The world's largest coracle comes to Pembrokeshire this evening, as a convoy of lorries arrives at Bluestone carrying massive curved beams originally constructed in Switzerland.

The lorries are carrying 51 sections of 23m long gluelam' beam which will fit together to form a giant upturned Cleddau coracle.

The 90m long by 40m wide coracle will form the structure for the new waterpark at the Bluestone holiday village.

The shape has not come about by accident. When architect Gareth Howell of Powell Dobson began doodling ideas at the conceptual stage, the shape of an upturned boat came naturally to the fore.

After further research into boat-building techniques and timber construction, Gareth started thinking about coracles, and discovered that coracles tended to differ in design according to which river they were to be used upon.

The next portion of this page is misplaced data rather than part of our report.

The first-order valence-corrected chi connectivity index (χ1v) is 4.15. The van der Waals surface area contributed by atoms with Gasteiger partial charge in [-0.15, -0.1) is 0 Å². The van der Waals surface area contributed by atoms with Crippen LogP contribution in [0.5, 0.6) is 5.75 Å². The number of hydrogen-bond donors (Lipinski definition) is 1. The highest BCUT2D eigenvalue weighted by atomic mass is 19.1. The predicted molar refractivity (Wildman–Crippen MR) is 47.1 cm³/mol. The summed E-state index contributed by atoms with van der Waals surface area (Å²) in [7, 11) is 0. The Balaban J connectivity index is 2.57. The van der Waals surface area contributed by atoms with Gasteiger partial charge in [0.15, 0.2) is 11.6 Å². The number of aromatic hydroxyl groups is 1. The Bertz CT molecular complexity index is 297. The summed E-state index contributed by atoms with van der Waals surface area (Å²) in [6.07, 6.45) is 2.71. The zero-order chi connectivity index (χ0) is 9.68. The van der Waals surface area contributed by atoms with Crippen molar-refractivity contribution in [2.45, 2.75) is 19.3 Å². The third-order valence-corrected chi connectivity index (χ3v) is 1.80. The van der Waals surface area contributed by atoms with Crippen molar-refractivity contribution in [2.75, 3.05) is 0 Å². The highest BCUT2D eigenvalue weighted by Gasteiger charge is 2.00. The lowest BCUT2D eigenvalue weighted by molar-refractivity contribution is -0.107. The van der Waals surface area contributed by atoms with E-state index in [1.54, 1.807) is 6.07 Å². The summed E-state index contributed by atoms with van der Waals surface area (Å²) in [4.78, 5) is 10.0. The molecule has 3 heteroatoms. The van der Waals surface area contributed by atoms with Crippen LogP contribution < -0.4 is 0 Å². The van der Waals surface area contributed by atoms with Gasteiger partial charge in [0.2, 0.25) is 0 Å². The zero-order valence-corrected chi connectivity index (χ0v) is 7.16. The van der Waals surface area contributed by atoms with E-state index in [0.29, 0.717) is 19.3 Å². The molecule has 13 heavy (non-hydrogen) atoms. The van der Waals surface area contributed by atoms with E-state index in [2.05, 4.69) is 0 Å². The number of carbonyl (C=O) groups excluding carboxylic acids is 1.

Consequently, the design started to reflect the rounded front, squared-off back' shape of coracles traditionally used on the River Cleddau, which runs close to the Bluestone site.

The traditional method of constructing coracles, which involves laths of wood woven together with a hide or other water repellent, is also reflected in the construction of the waterpark.

The coracle frame is due to arrive at Bluestone this evening. Log on on Monday for a video interview with Bluestone CEO William McNamara.